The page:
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Hospital reaches $2.2 million settlement for unauthorized filming of patients

April 22, 2016 Washington — A New York hospital agreed to pay $2.2 million for disclosing patients’ protected health information by allowing a television crew to film patients without their permission.

The Department of Health and Human Services, Office for Civil Rights, said April 21 that New York Presbyterian Hospital committed an “egregious disclosure” of two patients’ protected health information when it allowed the show NY Med to film without first obtaining permission. This includes allowing the crew to film a dying patient and another in significant distress, even after a medical professional “urged the crew to stop.”
“This case sends an important message that OCR will not permit covered entities to compromise their patients’ privacy by allowing news or television crews to film the patients without their authorization,” said Jocelyn Samuels, OCR director. “We take seriously all complaints filed by individuals, and will seek the necessary remedies to ensure that patients’ privacy is fully protected.”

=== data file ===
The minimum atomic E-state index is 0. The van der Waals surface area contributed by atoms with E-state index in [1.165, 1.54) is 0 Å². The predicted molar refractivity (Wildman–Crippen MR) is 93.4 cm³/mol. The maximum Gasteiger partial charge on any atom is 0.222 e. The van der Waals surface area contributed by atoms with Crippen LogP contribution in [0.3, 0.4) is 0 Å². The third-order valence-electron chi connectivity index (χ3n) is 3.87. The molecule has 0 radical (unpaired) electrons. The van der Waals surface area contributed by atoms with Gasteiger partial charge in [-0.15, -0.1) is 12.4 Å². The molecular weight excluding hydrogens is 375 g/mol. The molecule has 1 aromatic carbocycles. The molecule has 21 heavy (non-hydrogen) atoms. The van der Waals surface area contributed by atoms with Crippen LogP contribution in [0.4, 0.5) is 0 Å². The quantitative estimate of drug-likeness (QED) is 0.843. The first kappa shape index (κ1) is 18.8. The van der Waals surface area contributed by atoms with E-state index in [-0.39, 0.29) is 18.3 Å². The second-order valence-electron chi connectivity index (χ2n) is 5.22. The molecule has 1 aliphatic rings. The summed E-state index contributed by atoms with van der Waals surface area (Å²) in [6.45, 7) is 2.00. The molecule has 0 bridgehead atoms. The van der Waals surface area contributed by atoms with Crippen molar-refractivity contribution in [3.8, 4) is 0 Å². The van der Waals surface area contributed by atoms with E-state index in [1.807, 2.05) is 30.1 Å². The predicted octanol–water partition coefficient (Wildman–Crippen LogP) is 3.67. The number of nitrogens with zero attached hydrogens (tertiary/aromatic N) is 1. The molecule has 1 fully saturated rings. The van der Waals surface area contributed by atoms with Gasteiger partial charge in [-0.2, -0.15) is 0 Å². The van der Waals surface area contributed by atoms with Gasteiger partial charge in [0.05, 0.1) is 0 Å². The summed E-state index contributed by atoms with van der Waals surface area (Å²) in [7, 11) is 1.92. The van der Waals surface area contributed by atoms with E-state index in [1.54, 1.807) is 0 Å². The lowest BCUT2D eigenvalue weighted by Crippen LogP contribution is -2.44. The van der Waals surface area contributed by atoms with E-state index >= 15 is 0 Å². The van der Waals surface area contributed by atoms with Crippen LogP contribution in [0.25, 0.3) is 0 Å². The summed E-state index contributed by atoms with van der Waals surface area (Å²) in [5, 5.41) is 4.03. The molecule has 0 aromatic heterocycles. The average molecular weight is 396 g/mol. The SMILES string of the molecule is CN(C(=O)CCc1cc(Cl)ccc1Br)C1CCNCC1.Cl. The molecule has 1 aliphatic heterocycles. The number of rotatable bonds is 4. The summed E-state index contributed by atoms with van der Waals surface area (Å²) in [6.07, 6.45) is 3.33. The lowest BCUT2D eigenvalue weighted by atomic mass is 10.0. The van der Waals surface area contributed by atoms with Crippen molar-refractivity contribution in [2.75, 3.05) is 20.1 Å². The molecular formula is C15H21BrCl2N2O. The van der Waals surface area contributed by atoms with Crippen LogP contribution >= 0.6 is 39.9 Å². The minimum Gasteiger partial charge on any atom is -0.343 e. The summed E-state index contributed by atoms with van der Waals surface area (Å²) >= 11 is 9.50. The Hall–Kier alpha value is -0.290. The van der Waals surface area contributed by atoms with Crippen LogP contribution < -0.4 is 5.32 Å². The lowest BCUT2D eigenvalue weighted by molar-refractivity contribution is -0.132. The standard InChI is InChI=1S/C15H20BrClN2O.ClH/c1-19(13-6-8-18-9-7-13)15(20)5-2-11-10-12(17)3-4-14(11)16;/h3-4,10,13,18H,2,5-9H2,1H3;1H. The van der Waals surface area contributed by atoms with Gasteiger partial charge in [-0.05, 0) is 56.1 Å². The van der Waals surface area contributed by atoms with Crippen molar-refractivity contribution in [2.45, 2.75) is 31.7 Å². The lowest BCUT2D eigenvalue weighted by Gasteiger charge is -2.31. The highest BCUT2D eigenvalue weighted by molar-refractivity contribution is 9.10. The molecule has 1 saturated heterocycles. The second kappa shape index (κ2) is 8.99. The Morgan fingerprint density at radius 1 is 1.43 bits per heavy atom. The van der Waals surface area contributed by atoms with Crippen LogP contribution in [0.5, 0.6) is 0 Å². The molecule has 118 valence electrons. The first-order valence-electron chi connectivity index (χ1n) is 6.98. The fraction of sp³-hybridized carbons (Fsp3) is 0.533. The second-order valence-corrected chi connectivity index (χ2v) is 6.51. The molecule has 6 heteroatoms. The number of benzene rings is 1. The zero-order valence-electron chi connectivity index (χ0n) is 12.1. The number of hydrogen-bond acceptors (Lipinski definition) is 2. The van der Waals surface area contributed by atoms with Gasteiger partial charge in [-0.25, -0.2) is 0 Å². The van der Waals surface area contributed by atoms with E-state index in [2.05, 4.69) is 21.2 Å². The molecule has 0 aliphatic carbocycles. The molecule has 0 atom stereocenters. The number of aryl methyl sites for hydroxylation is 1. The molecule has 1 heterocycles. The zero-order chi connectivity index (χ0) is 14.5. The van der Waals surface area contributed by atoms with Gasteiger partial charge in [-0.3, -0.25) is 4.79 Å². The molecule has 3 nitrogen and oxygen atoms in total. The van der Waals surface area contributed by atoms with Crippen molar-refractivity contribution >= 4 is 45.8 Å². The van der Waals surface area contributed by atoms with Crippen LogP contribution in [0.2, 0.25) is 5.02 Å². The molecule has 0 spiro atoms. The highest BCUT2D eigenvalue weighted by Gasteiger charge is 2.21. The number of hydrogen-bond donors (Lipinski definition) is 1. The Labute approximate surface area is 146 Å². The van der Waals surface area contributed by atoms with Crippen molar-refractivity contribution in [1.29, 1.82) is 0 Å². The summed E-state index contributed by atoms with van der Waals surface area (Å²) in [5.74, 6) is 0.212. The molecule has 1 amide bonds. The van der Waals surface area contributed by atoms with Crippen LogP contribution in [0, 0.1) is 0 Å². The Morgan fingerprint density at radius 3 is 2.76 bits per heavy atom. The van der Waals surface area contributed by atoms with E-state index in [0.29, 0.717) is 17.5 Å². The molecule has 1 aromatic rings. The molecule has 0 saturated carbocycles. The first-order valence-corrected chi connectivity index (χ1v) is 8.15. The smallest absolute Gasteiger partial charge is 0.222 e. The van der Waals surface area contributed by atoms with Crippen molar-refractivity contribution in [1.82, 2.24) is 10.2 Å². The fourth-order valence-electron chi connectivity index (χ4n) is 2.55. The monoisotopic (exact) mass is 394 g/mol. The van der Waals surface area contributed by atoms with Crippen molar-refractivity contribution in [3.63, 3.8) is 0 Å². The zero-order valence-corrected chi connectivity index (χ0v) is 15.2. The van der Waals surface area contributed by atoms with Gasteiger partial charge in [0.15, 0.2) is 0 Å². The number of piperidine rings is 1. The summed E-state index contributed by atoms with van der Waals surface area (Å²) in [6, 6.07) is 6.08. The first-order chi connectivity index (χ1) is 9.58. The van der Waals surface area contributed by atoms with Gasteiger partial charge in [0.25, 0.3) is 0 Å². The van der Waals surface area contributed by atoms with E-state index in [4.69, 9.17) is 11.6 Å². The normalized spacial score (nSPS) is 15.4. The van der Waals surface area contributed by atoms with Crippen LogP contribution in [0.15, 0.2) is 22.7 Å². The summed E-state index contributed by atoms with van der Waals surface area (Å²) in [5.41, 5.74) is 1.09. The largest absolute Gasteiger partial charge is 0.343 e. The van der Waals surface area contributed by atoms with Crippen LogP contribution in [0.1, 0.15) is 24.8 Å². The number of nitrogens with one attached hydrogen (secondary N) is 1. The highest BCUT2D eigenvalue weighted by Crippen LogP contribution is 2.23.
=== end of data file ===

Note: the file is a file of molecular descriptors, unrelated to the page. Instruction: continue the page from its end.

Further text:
By allowing patients to be filmed without their authorization by members of the media, NYP’s actions “blatantly violate the Health Information Portability Act rules, which were specifically designed to prohibit the disclosure of individual’s PHI, including images, in circumstances such as these,” said OCR.

OCR also said it found that NYP failed to safeguard protected health information when it allowed ABC film crews “virtually unfettered access.” As part of the settlement, OCR will monitor NYP for two years to help ensure the hospital remains compliant with HIPAA.

For more information regarding the HIPAA Rules in situations involving media access to protected health information, please visit the OCR’s new FAQ page.

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